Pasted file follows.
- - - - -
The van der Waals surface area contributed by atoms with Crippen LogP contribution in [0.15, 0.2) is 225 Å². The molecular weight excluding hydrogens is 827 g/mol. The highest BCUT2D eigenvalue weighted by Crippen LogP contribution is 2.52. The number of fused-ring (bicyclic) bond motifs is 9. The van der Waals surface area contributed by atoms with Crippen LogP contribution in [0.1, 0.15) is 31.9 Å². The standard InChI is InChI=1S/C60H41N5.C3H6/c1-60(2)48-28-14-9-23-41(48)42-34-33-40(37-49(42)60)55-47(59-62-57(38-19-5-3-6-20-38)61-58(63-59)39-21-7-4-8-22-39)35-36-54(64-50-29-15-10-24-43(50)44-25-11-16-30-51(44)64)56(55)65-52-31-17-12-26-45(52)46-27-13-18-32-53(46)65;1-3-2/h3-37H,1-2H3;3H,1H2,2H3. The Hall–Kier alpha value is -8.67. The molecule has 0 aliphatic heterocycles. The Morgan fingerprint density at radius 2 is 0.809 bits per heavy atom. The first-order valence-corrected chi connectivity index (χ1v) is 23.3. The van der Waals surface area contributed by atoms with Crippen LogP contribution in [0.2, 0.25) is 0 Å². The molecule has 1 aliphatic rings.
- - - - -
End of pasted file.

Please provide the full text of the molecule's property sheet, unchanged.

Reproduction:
The van der Waals surface area contributed by atoms with Crippen LogP contribution in [0.15, 0.2) is 225 Å². The molecular weight excluding hydrogens is 827 g/mol. The highest BCUT2D eigenvalue weighted by Crippen LogP contribution is 2.52. The number of fused-ring (bicyclic) bond motifs is 9. The van der Waals surface area contributed by atoms with Crippen LogP contribution in [0.1, 0.15) is 31.9 Å². The standard InChI is InChI=1S/C60H41N5.C3H6/c1-60(2)48-28-14-9-23-41(48)42-34-33-40(37-49(42)60)55-47(59-62-57(38-19-5-3-6-20-38)61-58(63-59)39-21-7-4-8-22-39)35-36-54(64-50-29-15-10-24-43(50)44-25-11-16-30-51(44)64)56(55)65-52-31-17-12-26-45(52)46-27-13-18-32-53(46)65;1-3-2/h3-37H,1-2H3;3H,1H2,2H3. The Hall–Kier alpha value is -8.67. The molecule has 0 aliphatic heterocycles. The Morgan fingerprint density at radius 2 is 0.809 bits per heavy atom. The first-order valence-corrected chi connectivity index (χ1v) is 23.3. The van der Waals surface area contributed by atoms with Crippen LogP contribution in [0.2, 0.25) is 0 Å². The molecule has 1 aliphatic rings.